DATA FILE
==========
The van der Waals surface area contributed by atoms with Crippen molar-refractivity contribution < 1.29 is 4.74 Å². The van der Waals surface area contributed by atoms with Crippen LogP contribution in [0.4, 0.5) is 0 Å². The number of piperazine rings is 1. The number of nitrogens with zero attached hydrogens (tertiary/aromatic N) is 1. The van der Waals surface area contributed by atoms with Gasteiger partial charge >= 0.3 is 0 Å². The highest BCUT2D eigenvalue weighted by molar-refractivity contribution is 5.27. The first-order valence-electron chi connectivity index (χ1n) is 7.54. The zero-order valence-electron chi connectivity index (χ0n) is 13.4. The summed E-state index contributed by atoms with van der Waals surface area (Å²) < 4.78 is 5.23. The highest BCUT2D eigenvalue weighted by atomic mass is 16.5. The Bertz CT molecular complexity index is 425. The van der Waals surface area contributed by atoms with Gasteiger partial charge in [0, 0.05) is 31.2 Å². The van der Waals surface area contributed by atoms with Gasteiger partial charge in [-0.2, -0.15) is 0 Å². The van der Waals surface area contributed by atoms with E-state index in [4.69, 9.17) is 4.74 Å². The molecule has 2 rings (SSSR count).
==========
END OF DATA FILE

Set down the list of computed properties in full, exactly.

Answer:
The van der Waals surface area contributed by atoms with Crippen molar-refractivity contribution < 1.29 is 4.74 Å². The van der Waals surface area contributed by atoms with Crippen LogP contribution in [0.4, 0.5) is 0 Å². The number of piperazine rings is 1. The number of nitrogens with zero attached hydrogens (tertiary/aromatic N) is 1. The van der Waals surface area contributed by atoms with Gasteiger partial charge >= 0.3 is 0 Å². The highest BCUT2D eigenvalue weighted by molar-refractivity contribution is 5.27. The first-order valence-electron chi connectivity index (χ1n) is 7.54. The zero-order valence-electron chi connectivity index (χ0n) is 13.4. The summed E-state index contributed by atoms with van der Waals surface area (Å²) < 4.78 is 5.23. The highest BCUT2D eigenvalue weighted by atomic mass is 16.5. The Bertz CT molecular complexity index is 425. The van der Waals surface area contributed by atoms with Gasteiger partial charge in [0, 0.05) is 31.2 Å². The van der Waals surface area contributed by atoms with Gasteiger partial charge in [-0.2, -0.15) is 0 Å². The van der Waals surface area contributed by atoms with E-state index in [4.69, 9.17) is 4.74 Å². The molecule has 2 rings (SSSR count).